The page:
Using a Mr. Clean Magic Eraser, which offers mild abrasiveness – combine water baking soda into a paste and then vigorously scrub the paste all along the surface of the pan, focusing on areas that are visibly stained or crusted with burned food.
In the video still below, you can see the sponge begins to discolor as the pan is scrubbed, even though this skillet had already been well washed. When working with a warm skillet and hot water, this transfer happens much much faster, so you’ll need to stop, rinse the pan, rinse the sponge, and start the process all over again with a new batch of water heated on the stovetop. Repeat until a clean side of the Magic Eraser does not discolor when scrubbed against the surface.
When done regularly (every 2-3 months) this method can restore my non-stick skillet to a like-new finish in less than 5 minutes. If it’s been too long since the last deep clean, it can take 3-4 rounds of this treatment and some real elbow grease. – Time well spent to get a like-new nonstick finish on my well-loved and heavily used nonstick skillet.
When done, be sure and do a final wash with soap and water to rinse out any residue from the cleaning sponge.
Thanks for Reading!!!
I hope you can tell that I love DIY, researching the best affordable solutions for every-day
problems opportunities and documenting / sharing solutions!🙌 Hawk-Hill.com is reader-supported.
☕ Hawk-Hill.com is reader-supported. If this article saved you time or money, please consider donating $1 to help me cover the cost of hosting this website OR If you appreciate this information and want to throw a “Thanks!” my way by buying me a coffee – I would Of Course appreciate it! :]
Reader Questions and Recommendations
Readers, do you have any favorite topics / posts? What would you like to read more about in the future? As I hope you can tell from this and other articles on my site, I really enjoy DIY / a good challenge, and I’m not afraid to roll up my sleeves to figure out a great, and hopefully simple 😁 solution. So please feel free to let me know in the comments below (or reach out via social media)!
Ok Really – I’ll try to wrap this up now😂
Finally, if you’d like to continue to learn about interesting DIY options as well as how YOU can tackle creative new projects consider checking out the latest and most popular articles listed on the Hawk-Hill Home Page. I’m always trying to enjoy and write about the creative side of life so please don’t be a stranger – check back often!😍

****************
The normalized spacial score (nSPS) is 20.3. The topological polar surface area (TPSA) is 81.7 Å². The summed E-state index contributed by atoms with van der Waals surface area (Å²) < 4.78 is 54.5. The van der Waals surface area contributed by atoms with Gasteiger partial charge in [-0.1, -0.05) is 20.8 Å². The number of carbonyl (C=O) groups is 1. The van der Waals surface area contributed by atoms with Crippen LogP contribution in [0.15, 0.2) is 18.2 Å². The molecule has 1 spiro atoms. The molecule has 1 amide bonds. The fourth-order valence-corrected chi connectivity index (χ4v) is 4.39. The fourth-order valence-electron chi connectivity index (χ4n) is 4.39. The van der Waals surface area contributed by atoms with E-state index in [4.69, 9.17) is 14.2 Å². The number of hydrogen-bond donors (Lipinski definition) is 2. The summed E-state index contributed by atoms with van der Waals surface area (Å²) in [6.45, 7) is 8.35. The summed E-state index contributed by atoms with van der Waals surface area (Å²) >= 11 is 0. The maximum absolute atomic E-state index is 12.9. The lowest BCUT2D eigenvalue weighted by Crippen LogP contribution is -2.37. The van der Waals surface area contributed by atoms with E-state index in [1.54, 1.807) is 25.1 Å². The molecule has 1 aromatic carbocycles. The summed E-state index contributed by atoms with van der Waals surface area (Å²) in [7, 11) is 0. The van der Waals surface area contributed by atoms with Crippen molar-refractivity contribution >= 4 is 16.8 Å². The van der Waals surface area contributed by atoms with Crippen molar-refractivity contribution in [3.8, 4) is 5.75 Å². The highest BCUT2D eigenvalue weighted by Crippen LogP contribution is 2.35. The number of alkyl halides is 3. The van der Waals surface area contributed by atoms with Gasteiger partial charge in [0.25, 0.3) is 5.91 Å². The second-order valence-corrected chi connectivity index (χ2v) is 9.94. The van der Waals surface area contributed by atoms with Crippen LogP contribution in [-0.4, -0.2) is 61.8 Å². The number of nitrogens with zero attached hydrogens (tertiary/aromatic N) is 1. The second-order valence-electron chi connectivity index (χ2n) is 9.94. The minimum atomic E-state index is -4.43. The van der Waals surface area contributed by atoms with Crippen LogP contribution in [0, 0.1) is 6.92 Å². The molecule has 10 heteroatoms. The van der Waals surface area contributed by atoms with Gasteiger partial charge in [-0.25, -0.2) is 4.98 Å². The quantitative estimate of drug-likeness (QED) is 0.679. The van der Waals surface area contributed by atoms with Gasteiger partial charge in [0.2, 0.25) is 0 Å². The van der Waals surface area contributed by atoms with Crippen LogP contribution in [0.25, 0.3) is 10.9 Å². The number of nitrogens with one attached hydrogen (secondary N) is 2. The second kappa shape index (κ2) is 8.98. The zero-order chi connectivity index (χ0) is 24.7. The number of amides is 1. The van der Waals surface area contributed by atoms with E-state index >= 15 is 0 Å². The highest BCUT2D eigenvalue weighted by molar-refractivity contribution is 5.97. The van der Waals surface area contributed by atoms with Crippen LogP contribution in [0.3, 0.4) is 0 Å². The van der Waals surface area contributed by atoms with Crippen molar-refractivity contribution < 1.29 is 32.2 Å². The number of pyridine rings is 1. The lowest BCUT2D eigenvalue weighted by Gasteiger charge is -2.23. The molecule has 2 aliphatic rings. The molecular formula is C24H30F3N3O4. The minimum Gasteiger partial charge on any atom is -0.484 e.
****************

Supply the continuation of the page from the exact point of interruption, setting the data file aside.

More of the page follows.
If you enjoyed this post you may also enjoy reading / perusing / devouring😊 one or all of these articles as well!
Monday 3rd of May 2021
I tried the Magic Eraser method ... followed the instructions to the letter and when done my pan was worse than what it had been. The final step I took solved the problem ... I threw the pan away and bought a new one. Anyone using Magic Eraser on a non-stick pan will find that the pan is ruined by doing so.
Sunday 17th of April 2022
@ michael, My outcome was somewhat different. My favorite 1 quart Scanpan boiled dry with eggs in it for probably a good 10 minutes. I went into the office and forgot about it.Itsd a good thing I had company and finally heard the buzzer. With that said: This is what I did after carefully reading the instructions on cleaning.First I simmered the pot for about 15 minutes withe 2 tablespoons didh liquid. drained the water then added the 4 to 6 tablespoons of water and brought that to a boil. Put on rubber gloves. Put a pot holder down on the counter. Placed the hot pan on the pot holder and put on rubber gloves, got out a new Mr Clean Magic Eraserand then went to find baking soda and found I didnt have any! Im thinking well I will use baking powder. I added the baking powder to the hot water making a paste like the directions read. I did not even have to scrub vigorously, with in a few hard scrubs the pan turned shinny black and smooth and looked good as new! It was kind of a crazy story but I thought worth sharing. Carol